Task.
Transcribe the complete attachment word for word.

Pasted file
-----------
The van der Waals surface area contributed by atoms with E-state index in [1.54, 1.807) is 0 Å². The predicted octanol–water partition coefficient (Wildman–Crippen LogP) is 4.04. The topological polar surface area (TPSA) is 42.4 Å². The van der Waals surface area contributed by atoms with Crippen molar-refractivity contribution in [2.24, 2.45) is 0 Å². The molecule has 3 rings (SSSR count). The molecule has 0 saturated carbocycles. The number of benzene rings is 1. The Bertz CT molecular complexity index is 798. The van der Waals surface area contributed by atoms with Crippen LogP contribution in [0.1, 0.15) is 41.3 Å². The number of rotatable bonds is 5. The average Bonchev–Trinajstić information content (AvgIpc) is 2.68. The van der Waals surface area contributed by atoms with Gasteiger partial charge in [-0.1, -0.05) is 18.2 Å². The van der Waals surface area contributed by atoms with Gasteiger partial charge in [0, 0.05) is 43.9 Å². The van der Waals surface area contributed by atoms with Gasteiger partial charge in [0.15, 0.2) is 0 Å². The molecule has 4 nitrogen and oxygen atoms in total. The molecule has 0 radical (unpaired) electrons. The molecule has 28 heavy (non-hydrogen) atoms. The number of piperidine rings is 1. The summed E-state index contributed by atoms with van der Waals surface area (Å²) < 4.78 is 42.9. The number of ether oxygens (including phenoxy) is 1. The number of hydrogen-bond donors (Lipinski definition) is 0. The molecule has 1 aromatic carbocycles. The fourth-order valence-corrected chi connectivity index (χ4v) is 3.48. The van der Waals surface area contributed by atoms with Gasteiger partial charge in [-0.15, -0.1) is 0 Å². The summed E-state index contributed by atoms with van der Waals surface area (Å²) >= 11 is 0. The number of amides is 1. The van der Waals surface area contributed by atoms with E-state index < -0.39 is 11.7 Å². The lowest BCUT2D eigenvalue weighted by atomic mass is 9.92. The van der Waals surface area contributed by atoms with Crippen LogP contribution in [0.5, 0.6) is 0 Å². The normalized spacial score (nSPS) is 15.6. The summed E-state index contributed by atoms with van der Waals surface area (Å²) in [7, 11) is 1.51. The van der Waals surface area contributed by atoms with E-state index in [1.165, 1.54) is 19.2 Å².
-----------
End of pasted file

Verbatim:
The van der Waals surface area contributed by atoms with E-state index in [1.54, 1.807) is 0 Å². The predicted octanol–water partition coefficient (Wildman–Crippen LogP) is 4.04. The topological polar surface area (TPSA) is 42.4 Å². The van der Waals surface area contributed by atoms with Crippen molar-refractivity contribution in [2.24, 2.45) is 0 Å². The molecule has 3 rings (SSSR count). The molecule has 0 saturated carbocycles. The number of benzene rings is 1. The Bertz CT molecular complexity index is 798. The van der Waals surface area contributed by atoms with Crippen LogP contribution in [0.1, 0.15) is 41.3 Å². The number of rotatable bonds is 5. The average Bonchev–Trinajstić information content (AvgIpc) is 2.68. The van der Waals surface area contributed by atoms with Gasteiger partial charge in [-0.1, -0.05) is 18.2 Å². The van der Waals surface area contributed by atoms with Gasteiger partial charge in [0, 0.05) is 43.9 Å². The van der Waals surface area contributed by atoms with Gasteiger partial charge in [0.15, 0.2) is 0 Å². The molecule has 4 nitrogen and oxygen atoms in total. The molecule has 0 radical (unpaired) electrons. The molecule has 28 heavy (non-hydrogen) atoms. The number of piperidine rings is 1. The summed E-state index contributed by atoms with van der Waals surface area (Å²) < 4.78 is 42.9. The number of ether oxygens (including phenoxy) is 1. The number of hydrogen-bond donors (Lipinski definition) is 0. The molecule has 1 aromatic carbocycles. The fourth-order valence-corrected chi connectivity index (χ4v) is 3.48. The van der Waals surface area contributed by atoms with Gasteiger partial charge in [-0.15, -0.1) is 0 Å². The summed E-state index contributed by atoms with van der Waals surface area (Å²) >= 11 is 0. The number of amides is 1. The van der Waals surface area contributed by atoms with E-state index < -0.39 is 11.7 Å². The lowest BCUT2D eigenvalue weighted by atomic mass is 9.92. The van der Waals surface area contributed by atoms with Crippen LogP contribution in [0.5, 0.6) is 0 Å². The normalized spacial score (nSPS) is 15.6. The summed E-state index contributed by atoms with van der Waals surface area (Å²) in [7, 11) is 1.51. The van der Waals surface area contributed by atoms with E-state index in [1.165, 1.54) is 19.2 Å².